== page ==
If you think it's chilly here you should feel what it's like in England right now. Scientists think global warming is sending a chill through the UK.
Freak snowstorms closed roads last week in southern Britain and left thousands freezing and stranded. The last thing Europeans wanted to hear was more chilly news, and yet British ocean scientists are sounding the alarm.
One of the earth's great natural radiators, the Gulf stream, is cooling down.
“When the observations came back and the circulation was so different, I really was surprised. It was news, that's what I think it is.”
The Gulf stream starts in the southern tropical oceans, then swirls up around and across the Atlantic, bringing warm water north along the shore of Europe and eventually up to Greenland, where it cools and sinks. The scientists now say the Gulf stream had weakened by fully one third. That could mean more cold for northern Europe, which depends on the warm current for its mild climate.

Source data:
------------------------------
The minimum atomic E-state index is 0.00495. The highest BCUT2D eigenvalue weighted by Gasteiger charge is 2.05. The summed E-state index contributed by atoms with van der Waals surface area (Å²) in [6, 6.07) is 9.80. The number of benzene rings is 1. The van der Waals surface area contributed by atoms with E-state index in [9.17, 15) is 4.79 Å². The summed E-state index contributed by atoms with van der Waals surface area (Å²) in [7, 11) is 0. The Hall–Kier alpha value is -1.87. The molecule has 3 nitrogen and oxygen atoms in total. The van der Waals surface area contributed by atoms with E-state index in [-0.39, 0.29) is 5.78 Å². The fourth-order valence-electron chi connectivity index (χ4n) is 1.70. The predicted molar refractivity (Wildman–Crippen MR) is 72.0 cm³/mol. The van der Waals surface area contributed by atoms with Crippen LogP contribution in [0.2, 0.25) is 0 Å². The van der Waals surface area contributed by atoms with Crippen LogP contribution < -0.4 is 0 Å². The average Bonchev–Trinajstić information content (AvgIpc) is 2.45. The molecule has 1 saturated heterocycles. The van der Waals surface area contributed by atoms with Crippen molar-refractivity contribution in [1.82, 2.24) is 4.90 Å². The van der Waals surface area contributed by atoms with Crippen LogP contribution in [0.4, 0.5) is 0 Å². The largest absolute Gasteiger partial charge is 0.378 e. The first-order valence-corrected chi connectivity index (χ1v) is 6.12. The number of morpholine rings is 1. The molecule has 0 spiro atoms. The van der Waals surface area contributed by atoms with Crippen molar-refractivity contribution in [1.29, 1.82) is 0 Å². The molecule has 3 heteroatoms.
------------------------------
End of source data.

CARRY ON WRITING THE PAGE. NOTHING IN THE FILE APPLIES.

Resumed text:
“It worries me in the sense that we are changing this climate system; we don't really understand the consequences of what we are doing.”
And what's to blame? Scientists think millions of tones of melting glacier water in the north Atlantic and abnormally heavy rains have disrupted the Gulf stream, meaning that global warming may be causing Europe's cooling, one more unpredictable twist in worldwide climate change.
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